The last time I used a corpus in any real sense was six years ago, as part of a degree module. We received a trimmed-down version of the BNC (British National Corpus) on CD-ROM and in terms of usability it was roughly akin to BBC BASIC (10 PRINT “LOOK AROUND YOU” / 20 GOTO 1O etc). How things can move on without you even noticing! A quick Google search now yields a plethora of user-friendly corpora, which have been invaluable in creating vaguely authentic sentences to test target vocabulary. I know I’ll be using them much more often when I return to classroom teaching this September. (By the way, you should totally watch this 10-minute Look Around You video. Edtech at its zenith.)

I have more free time than I think
I’m managing to write a coursebook at the same time as working, and I’ve managed to write this post in two hours today at the same time as writing a coursebook. I need to sharpen my time management skills J

If you have any experience of coursebook writing and would like to chuck any advice in the direction of this rookie it’d be gratefully received below.

* Or is it? Check out Michael Griffin’s blog post on EFL vs ESL vs ESOL vs TESOL vs ELT here.


  1. I really enjoyed reading you post..as an ELT (or whatever acronym!) writer, it's fascinating to get some insight in another writer's process.
    I think I've been lucky in that I haven't been given quite such strict guidelines or topics as you seem to have been. I say lucky because I completely agree with you that when you can engage with what you're writing it just flows and is completely absorbing. When you can't (generally progress tests for me!), it is much more like wading through treacle.
    I don't think it's unethical to write something which you aren't comfortable with (as no doubt it's exactly what someone somewhere really wants), but I do think it isn't much fun.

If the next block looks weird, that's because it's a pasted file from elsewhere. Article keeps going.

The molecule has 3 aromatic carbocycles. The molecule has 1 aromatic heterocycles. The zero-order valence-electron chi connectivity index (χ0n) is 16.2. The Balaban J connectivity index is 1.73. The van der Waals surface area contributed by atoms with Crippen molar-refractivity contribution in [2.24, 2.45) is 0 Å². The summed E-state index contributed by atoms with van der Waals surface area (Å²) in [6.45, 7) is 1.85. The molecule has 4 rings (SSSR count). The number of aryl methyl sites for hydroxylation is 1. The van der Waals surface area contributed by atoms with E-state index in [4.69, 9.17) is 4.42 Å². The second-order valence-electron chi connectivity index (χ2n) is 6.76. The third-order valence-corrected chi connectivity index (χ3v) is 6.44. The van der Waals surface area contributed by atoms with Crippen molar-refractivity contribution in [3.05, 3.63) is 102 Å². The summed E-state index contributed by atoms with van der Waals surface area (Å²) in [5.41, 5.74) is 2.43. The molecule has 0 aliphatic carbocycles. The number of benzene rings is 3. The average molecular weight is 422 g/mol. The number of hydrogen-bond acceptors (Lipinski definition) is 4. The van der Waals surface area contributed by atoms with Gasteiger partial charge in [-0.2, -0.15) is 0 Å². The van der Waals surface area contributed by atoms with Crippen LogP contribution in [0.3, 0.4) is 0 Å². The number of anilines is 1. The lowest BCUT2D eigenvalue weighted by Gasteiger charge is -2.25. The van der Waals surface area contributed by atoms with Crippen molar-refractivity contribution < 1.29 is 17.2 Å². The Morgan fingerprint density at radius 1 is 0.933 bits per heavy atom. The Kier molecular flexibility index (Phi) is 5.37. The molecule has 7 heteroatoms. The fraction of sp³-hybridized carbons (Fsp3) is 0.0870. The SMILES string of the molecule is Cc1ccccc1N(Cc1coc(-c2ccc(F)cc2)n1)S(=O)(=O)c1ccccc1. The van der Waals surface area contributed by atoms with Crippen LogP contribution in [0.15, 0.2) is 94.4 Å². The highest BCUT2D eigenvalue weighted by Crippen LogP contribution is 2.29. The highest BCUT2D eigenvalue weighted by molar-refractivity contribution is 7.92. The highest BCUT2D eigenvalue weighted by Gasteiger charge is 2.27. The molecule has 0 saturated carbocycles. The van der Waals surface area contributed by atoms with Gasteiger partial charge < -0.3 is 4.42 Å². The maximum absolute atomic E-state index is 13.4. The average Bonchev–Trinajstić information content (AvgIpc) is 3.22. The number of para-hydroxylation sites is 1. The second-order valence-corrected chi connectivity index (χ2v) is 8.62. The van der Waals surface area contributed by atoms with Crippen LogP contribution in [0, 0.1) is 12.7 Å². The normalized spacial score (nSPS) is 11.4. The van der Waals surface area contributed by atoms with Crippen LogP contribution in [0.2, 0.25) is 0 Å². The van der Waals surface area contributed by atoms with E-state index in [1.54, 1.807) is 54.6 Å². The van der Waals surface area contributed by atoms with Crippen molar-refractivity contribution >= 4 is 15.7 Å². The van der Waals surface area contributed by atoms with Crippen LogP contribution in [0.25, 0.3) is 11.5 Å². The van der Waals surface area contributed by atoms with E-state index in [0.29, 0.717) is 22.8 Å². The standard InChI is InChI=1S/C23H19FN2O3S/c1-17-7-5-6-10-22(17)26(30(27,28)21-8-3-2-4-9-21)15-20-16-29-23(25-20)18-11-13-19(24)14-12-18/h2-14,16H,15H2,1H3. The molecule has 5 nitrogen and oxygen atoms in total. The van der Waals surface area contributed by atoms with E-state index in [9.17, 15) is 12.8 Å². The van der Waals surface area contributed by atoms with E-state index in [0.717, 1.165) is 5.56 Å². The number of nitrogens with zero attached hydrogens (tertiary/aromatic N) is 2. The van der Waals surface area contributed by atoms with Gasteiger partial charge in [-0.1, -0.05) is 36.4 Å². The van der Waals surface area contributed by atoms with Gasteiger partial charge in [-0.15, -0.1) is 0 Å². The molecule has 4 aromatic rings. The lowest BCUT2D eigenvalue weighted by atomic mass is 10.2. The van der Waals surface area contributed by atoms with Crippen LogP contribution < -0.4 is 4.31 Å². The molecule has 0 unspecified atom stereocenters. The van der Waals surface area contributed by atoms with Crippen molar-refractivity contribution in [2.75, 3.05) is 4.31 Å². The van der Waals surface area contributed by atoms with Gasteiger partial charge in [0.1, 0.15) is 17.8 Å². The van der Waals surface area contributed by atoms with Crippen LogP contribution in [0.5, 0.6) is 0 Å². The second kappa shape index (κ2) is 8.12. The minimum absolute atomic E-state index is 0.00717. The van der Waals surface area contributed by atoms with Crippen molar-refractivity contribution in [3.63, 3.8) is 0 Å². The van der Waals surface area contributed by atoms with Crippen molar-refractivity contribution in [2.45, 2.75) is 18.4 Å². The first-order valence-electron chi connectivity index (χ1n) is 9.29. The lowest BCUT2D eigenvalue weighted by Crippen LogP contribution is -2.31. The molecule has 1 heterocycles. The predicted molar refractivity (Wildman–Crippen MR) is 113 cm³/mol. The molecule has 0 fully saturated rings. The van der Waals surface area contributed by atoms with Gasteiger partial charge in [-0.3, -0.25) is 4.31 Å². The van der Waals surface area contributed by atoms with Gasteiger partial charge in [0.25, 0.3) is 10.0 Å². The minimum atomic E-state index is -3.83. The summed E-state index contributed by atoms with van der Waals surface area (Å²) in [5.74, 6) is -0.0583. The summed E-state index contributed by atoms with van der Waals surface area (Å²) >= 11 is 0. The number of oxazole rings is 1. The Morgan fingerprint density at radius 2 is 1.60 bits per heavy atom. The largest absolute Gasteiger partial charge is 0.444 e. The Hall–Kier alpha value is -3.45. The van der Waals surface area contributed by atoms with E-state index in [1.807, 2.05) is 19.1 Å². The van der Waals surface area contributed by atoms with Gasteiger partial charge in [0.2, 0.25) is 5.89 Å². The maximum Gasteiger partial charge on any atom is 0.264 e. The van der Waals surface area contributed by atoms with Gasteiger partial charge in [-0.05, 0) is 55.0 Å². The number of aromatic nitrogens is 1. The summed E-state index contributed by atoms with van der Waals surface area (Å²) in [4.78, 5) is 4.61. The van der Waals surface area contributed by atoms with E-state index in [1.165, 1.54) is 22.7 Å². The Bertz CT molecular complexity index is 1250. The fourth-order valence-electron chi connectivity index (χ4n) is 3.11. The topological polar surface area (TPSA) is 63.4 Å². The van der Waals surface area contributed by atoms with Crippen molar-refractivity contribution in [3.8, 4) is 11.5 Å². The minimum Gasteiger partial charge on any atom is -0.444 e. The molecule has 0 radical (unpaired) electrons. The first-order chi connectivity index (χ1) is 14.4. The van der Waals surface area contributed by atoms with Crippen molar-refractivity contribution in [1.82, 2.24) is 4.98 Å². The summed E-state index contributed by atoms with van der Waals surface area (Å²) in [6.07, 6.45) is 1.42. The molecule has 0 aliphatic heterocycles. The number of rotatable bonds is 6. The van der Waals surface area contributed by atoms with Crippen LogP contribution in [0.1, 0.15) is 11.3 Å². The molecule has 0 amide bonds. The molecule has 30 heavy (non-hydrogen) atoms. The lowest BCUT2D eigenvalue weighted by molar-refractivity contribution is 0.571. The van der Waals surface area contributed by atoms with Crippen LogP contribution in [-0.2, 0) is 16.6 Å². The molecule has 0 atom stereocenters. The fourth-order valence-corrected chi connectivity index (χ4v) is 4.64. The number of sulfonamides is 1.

Having said that, constraints, as long as you're OK with them, can be quite pleasantly challenging (going a bit Shades of Grey here?!). I'm currently writing a digital product (no names, no details!) which aims to develop the microskills needs for a well known English language exam. It's quite tough to develop skills (rather than test them) using only tools like drag and drop and multiple choice. But I'm kind of enjoying the challenge.

  2. Thanks so much for reading / commenting / reassuring! Grateful :)

  3. Great post - it really rang a few bells! I've spent a lot my EFL writing career doing lots of rather proscribed activity-writing type jobs - some of which I quite specifically asked NOT to have my name on! I think it's great training and also means that when you get onto a project where you've got a bit more freedom (if you decide to carry on down that route), you'll have lots of basics in place which your editor/publisher will love and will make the whole thing much easier.

    I'm actually just writing my first proper, full-on - here's-a-load-of-blank-pages-fill-them - textbook too and I'm itching to blog about the experience, but will have to wait until it's finished for reasons of confidentiality. (Oh know, have I said too much already?!)

    I really hope the book does well (are you getting royalties or was it for a fee?) and you carry on writing :)